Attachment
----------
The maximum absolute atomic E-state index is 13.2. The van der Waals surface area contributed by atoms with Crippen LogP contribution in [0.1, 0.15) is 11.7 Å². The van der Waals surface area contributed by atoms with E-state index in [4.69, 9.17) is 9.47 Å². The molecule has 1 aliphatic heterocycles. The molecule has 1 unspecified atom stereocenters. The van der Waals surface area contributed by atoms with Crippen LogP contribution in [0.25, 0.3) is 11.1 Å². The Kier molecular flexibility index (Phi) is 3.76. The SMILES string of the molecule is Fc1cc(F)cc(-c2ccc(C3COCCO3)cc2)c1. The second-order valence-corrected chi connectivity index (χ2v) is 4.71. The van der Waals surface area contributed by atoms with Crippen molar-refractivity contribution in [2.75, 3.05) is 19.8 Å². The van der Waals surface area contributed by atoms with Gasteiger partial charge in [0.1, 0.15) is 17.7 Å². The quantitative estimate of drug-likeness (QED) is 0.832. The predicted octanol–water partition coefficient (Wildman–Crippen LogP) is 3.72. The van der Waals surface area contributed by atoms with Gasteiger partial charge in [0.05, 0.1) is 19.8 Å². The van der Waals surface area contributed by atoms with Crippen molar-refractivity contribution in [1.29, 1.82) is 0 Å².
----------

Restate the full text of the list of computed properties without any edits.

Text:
The maximum absolute atomic E-state index is 13.2. The van der Waals surface area contributed by atoms with Crippen LogP contribution in [0.1, 0.15) is 11.7 Å². The van der Waals surface area contributed by atoms with E-state index in [4.69, 9.17) is 9.47 Å². The molecule has 1 aliphatic heterocycles. The molecule has 1 unspecified atom stereocenters. The van der Waals surface area contributed by atoms with Crippen LogP contribution in [0.25, 0.3) is 11.1 Å². The Kier molecular flexibility index (Phi) is 3.76. The SMILES string of the molecule is Fc1cc(F)cc(-c2ccc(C3COCCO3)cc2)c1. The second-order valence-corrected chi connectivity index (χ2v) is 4.71. The van der Waals surface area contributed by atoms with Crippen molar-refractivity contribution in [2.75, 3.05) is 19.8 Å². The van der Waals surface area contributed by atoms with Gasteiger partial charge in [0.1, 0.15) is 17.7 Å². The quantitative estimate of drug-likeness (QED) is 0.832. The predicted octanol–water partition coefficient (Wildman–Crippen LogP) is 3.72. The van der Waals surface area contributed by atoms with Gasteiger partial charge in [0.05, 0.1) is 19.8 Å². The van der Waals surface area contributed by atoms with Crippen molar-refractivity contribution in [1.29, 1.82) is 0 Å².